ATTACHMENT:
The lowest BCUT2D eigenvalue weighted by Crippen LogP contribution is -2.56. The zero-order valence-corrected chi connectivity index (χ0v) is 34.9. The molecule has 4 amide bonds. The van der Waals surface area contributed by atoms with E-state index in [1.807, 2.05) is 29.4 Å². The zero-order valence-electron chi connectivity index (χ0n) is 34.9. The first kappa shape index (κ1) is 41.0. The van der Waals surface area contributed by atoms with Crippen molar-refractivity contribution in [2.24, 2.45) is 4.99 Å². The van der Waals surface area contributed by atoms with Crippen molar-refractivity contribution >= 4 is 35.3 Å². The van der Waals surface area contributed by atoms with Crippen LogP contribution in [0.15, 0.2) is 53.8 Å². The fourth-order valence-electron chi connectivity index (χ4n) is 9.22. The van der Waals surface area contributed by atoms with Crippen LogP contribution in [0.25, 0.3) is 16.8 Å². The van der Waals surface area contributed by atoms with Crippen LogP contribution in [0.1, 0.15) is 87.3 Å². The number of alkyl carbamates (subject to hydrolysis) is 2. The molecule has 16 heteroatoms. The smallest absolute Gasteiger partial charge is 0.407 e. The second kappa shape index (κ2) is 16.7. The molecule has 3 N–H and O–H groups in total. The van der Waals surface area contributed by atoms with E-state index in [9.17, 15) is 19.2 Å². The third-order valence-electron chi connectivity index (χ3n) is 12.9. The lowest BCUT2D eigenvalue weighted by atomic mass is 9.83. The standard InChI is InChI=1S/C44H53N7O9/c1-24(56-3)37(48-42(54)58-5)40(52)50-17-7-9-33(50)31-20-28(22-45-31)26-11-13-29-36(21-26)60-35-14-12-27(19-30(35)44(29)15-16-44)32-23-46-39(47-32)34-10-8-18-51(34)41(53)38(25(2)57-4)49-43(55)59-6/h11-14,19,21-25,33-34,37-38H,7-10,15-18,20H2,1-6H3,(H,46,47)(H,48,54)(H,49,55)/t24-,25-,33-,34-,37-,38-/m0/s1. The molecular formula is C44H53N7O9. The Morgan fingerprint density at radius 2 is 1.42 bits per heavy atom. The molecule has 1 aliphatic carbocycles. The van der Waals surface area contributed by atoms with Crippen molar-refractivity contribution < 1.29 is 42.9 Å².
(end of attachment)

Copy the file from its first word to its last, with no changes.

The lowest BCUT2D eigenvalue weighted by Crippen LogP contribution is -2.56. The zero-order valence-corrected chi connectivity index (χ0v) is 34.9. The molecule has 4 amide bonds. The van der Waals surface area contributed by atoms with E-state index in [1.807, 2.05) is 29.4 Å². The zero-order valence-electron chi connectivity index (χ0n) is 34.9. The first kappa shape index (κ1) is 41.0. The van der Waals surface area contributed by atoms with Crippen molar-refractivity contribution in [2.24, 2.45) is 4.99 Å². The van der Waals surface area contributed by atoms with Crippen molar-refractivity contribution >= 4 is 35.3 Å². The van der Waals surface area contributed by atoms with Crippen LogP contribution in [0.15, 0.2) is 53.8 Å². The fourth-order valence-electron chi connectivity index (χ4n) is 9.22. The van der Waals surface area contributed by atoms with Crippen LogP contribution in [0.25, 0.3) is 16.8 Å². The van der Waals surface area contributed by atoms with Crippen LogP contribution in [0.1, 0.15) is 87.3 Å². The number of alkyl carbamates (subject to hydrolysis) is 2. The molecule has 16 heteroatoms. The smallest absolute Gasteiger partial charge is 0.407 e. The second kappa shape index (κ2) is 16.7. The molecule has 3 N–H and O–H groups in total. The van der Waals surface area contributed by atoms with E-state index in [9.17, 15) is 19.2 Å². The third-order valence-electron chi connectivity index (χ3n) is 12.9. The lowest BCUT2D eigenvalue weighted by atomic mass is 9.83. The standard InChI is InChI=1S/C44H53N7O9/c1-24(56-3)37(48-42(54)58-5)40(52)50-17-7-9-33(50)31-20-28(22-45-31)26-11-13-29-36(21-26)60-35-14-12-27(19-30(35)44(29)15-16-44)32-23-46-39(47-32)34-10-8-18-51(34)41(53)38(25(2)57-4)49-43(55)59-6/h11-14,19,21-25,33-34,37-38H,7-10,15-18,20H2,1-6H3,(H,46,47)(H,48,54)(H,49,55)/t24-,25-,33-,34-,37-,38-/m0/s1. The molecular formula is C44H53N7O9. The Morgan fingerprint density at radius 2 is 1.42 bits per heavy atom. The molecule has 1 aliphatic carbocycles. The van der Waals surface area contributed by atoms with Crippen molar-refractivity contribution < 1.29 is 42.9 Å².